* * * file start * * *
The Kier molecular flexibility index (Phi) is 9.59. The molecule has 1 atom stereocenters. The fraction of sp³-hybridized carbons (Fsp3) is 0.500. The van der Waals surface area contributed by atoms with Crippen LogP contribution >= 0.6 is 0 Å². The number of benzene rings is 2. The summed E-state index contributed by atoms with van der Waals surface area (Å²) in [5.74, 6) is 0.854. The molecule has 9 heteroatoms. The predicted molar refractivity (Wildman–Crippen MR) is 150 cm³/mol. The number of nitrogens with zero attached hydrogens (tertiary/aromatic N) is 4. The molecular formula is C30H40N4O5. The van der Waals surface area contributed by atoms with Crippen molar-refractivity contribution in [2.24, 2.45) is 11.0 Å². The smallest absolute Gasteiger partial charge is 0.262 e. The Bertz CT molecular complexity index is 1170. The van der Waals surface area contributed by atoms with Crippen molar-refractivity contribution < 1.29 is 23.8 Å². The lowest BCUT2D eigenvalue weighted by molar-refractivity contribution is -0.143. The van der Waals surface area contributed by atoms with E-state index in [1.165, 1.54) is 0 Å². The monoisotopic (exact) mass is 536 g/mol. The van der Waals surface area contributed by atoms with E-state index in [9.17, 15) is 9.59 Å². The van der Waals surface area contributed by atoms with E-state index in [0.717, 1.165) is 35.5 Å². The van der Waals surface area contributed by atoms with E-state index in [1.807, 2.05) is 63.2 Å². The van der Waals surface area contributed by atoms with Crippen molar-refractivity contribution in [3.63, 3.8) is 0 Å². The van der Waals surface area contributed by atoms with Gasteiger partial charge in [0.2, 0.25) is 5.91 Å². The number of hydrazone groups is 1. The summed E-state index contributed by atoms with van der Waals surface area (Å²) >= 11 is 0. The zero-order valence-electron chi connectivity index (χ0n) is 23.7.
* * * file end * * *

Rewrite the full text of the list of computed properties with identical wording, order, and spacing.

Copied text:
The Kier molecular flexibility index (Phi) is 9.59. The molecule has 1 atom stereocenters. The fraction of sp³-hybridized carbons (Fsp3) is 0.500. The van der Waals surface area contributed by atoms with Crippen LogP contribution >= 0.6 is 0 Å². The number of benzene rings is 2. The summed E-state index contributed by atoms with van der Waals surface area (Å²) in [5.74, 6) is 0.854. The molecule has 9 heteroatoms. The predicted molar refractivity (Wildman–Crippen MR) is 150 cm³/mol. The number of nitrogens with zero attached hydrogens (tertiary/aromatic N) is 4. The molecular formula is C30H40N4O5. The van der Waals surface area contributed by atoms with Crippen molar-refractivity contribution in [2.24, 2.45) is 11.0 Å². The smallest absolute Gasteiger partial charge is 0.262 e. The Bertz CT molecular complexity index is 1170. The van der Waals surface area contributed by atoms with Crippen molar-refractivity contribution < 1.29 is 23.8 Å². The lowest BCUT2D eigenvalue weighted by molar-refractivity contribution is -0.143. The van der Waals surface area contributed by atoms with E-state index in [1.165, 1.54) is 0 Å². The monoisotopic (exact) mass is 536 g/mol. The van der Waals surface area contributed by atoms with E-state index in [9.17, 15) is 9.59 Å². The van der Waals surface area contributed by atoms with E-state index in [0.717, 1.165) is 35.5 Å². The van der Waals surface area contributed by atoms with E-state index in [1.807, 2.05) is 63.2 Å². The van der Waals surface area contributed by atoms with Crippen molar-refractivity contribution in [3.63, 3.8) is 0 Å². The van der Waals surface area contributed by atoms with Gasteiger partial charge in [0.2, 0.25) is 5.91 Å². The number of hydrazone groups is 1. The summed E-state index contributed by atoms with van der Waals surface area (Å²) >= 11 is 0. The zero-order valence-electron chi connectivity index (χ0n) is 23.7.